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Neutra on the market

 
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Roderick Grant



Joined: 29 Mar 2006
Posts: 9198

PostPosted: Mon Nov 10, 2014 2:16 pm    Post subject: Neutra on the market Reply with quote

The Kambara House (1960) is on the market for the first time ever for $2.3M. Located just west of VDL in the so-called Neutra Colony, it is not included in Thomas Hines' book on Neutra. I suppose there is an entry in the complete works book. It's a very handsome house, and, frankly, not a bad price for that neighborhood.
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peterm



Joined: 13 Mar 2008
Posts: 6063
Location: Chicago, Il.---Oskaloosa, Ia.

PostPosted: Mon Nov 10, 2014 2:22 pm    Post subject: Reply with quote

Ooohhh... Aaahhh...

http://crosbydoe.com/address/780/The-Kambara-Residence-1960
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SDR



Joined: 17 Jun 2006
Posts: 17604
Location: San Francisco

PostPosted: Mon Nov 10, 2014 2:27 pm    Post subject: Reply with quote

Bigger pics: http://www.dailyhomedecorideas.com/decor-ideas/the-kambara-residence-richard-neutra/

Is the suspended staircase unusual for Neutra ?

SDR
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peterm



Joined: 13 Mar 2008
Posts: 6063
Location: Chicago, Il.---Oskaloosa, Ia.

PostPosted: Mon Nov 10, 2014 3:40 pm    Post subject: Reply with quote

Not at all. He even used it at his own VDL house in Silverlake:
http://commons.m.wikimedia.org/wiki/File:VDL_studio_staircase.jpg


Last edited by peterm on Mon Nov 10, 2014 3:45 pm; edited 1 time in total
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Roderick Grant



Joined: 29 Mar 2006
Posts: 9198

PostPosted: Mon Nov 10, 2014 3:44 pm    Post subject: Reply with quote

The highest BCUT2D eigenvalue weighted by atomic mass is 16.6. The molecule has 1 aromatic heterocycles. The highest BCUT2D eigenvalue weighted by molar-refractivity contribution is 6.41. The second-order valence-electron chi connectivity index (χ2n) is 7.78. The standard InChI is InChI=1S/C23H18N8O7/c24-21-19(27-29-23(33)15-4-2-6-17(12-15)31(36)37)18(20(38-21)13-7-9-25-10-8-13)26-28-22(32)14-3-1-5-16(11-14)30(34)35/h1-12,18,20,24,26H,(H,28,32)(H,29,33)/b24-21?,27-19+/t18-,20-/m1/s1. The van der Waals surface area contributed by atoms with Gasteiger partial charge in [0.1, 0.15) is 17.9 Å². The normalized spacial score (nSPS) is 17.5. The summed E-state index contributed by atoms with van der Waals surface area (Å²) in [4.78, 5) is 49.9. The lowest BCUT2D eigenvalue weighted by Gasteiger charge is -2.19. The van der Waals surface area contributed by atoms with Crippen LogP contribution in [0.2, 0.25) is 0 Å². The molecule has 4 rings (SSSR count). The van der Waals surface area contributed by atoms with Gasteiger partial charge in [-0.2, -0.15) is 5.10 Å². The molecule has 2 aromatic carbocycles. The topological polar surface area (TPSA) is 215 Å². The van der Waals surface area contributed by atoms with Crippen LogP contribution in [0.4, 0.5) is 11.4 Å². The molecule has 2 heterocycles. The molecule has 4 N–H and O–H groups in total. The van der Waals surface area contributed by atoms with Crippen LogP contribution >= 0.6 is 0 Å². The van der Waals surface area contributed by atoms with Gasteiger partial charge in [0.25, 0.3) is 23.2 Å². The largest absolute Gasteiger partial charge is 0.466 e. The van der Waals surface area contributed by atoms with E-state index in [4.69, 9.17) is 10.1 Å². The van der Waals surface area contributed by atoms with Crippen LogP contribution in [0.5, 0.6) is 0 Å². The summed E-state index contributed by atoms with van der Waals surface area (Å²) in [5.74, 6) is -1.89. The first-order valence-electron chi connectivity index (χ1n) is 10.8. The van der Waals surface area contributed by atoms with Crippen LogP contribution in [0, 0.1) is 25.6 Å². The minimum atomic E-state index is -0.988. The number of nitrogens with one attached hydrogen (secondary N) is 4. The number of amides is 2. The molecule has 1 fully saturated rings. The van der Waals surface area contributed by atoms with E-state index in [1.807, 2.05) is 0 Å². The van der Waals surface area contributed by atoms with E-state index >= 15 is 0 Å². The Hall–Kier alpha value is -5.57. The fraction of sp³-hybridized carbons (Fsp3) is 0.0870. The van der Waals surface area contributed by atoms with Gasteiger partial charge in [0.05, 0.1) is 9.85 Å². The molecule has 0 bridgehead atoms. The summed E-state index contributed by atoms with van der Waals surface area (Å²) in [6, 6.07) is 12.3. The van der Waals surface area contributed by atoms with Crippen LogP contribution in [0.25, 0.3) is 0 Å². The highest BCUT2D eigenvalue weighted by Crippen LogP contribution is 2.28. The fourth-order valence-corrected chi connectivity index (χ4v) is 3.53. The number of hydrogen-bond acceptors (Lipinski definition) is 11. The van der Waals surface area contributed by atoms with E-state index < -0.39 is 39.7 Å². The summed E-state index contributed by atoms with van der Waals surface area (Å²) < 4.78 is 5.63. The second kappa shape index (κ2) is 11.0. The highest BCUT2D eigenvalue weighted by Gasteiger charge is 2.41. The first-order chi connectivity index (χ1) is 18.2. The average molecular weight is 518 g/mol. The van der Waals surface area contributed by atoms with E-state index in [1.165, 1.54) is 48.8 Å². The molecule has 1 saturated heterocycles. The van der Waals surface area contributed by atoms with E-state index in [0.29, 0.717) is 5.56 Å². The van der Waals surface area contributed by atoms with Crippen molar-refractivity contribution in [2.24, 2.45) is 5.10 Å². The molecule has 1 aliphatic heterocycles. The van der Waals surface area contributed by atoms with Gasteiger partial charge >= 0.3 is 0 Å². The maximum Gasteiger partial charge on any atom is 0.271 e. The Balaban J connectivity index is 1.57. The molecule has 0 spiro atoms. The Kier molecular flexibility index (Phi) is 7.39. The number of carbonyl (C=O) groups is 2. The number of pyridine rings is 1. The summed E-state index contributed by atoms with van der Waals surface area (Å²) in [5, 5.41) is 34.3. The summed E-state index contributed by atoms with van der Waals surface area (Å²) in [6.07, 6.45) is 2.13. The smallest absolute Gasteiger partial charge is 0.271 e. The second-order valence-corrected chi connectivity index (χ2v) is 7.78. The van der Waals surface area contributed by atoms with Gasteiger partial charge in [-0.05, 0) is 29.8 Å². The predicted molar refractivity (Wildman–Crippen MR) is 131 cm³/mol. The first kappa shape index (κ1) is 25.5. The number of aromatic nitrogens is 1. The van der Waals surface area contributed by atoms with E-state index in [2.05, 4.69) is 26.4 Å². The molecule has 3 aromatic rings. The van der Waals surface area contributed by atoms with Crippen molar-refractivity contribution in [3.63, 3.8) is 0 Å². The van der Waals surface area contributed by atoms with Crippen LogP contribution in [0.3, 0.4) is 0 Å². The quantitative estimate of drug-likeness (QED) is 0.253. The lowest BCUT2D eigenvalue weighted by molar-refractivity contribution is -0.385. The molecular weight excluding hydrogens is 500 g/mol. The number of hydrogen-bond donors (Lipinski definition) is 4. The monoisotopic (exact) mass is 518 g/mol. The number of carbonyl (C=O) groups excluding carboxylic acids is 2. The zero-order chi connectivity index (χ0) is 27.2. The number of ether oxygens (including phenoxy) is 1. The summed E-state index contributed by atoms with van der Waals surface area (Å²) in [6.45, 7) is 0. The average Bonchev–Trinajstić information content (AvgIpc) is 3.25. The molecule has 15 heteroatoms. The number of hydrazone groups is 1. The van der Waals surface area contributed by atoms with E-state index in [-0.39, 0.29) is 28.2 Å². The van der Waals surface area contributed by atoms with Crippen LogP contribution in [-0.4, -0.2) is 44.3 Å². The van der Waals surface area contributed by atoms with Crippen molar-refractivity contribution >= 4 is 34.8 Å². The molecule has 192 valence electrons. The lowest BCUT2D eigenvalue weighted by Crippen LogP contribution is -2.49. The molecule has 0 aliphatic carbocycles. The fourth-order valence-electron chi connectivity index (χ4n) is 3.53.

Neutra used a suspended stair in his own house. See Hines, pg 297. But I don't think it was very common.

Kambara is very cool. I'm not all that gaga over Neutra in general, but I do like that house.
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SREcklund



Joined: 26 Feb 2013
Posts: 787
Location: Redondo Beach, CA

PostPosted: Mon Nov 10, 2014 4:26 pm    Post subject: Reply with quote

Rod hit it on the nose ...
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Craig



Joined: 04 May 2005
Posts: 551
Location: California

PostPosted: Tue Nov 11, 2014 7:25 am    Post subject: Reply with quote

http://kambararesidence.com
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ch
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peterm



Joined: 13 Mar 2008
Posts: 6063
Location: Chicago, Il.---Oskaloosa, Ia.

PostPosted: Tue Nov 11, 2014 7:25 pm    Post subject: Reply with quote

Neutra at his finest... And one of the finest locations and views in Los Angeles. With water at such a premium, to be able to look at the reservoir everyday must be the greatest luxury imaginable.

Last edited by peterm on Tue Nov 11, 2014 7:30 pm; edited 1 time in total
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loo tee



Joined: 01 Dec 2012
Posts: 31

PostPosted: Tue Nov 11, 2014 7:25 pm    Post subject: Reply with quote

Such a relief to see the clean simplicity of a good Neutra house after looking at that awful and heavy-handed house in Ann Arbor pretending to be Wrightian! Why even bother with such crude imitations--or, rather, burlesques--of Wright's work?
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Roderick Grant



Joined: 29 Mar 2006
Posts: 9198

PostPosted: Wed Nov 12, 2014 12:33 pm    Post subject: Reply with quote

loo tee, I was just admiring the Gunning House restoration, and thinking of how far superior the stone work is on that modest house as compared to the overwrought house in Ann Arbor, which is an example of a client with too much money and not enough education in the art of architecture or of FLW. Even though it's fundamentally an OK design, the detailing is overdone and the stone work is busy.
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loo tee



Joined: 01 Dec 2012
Posts: 31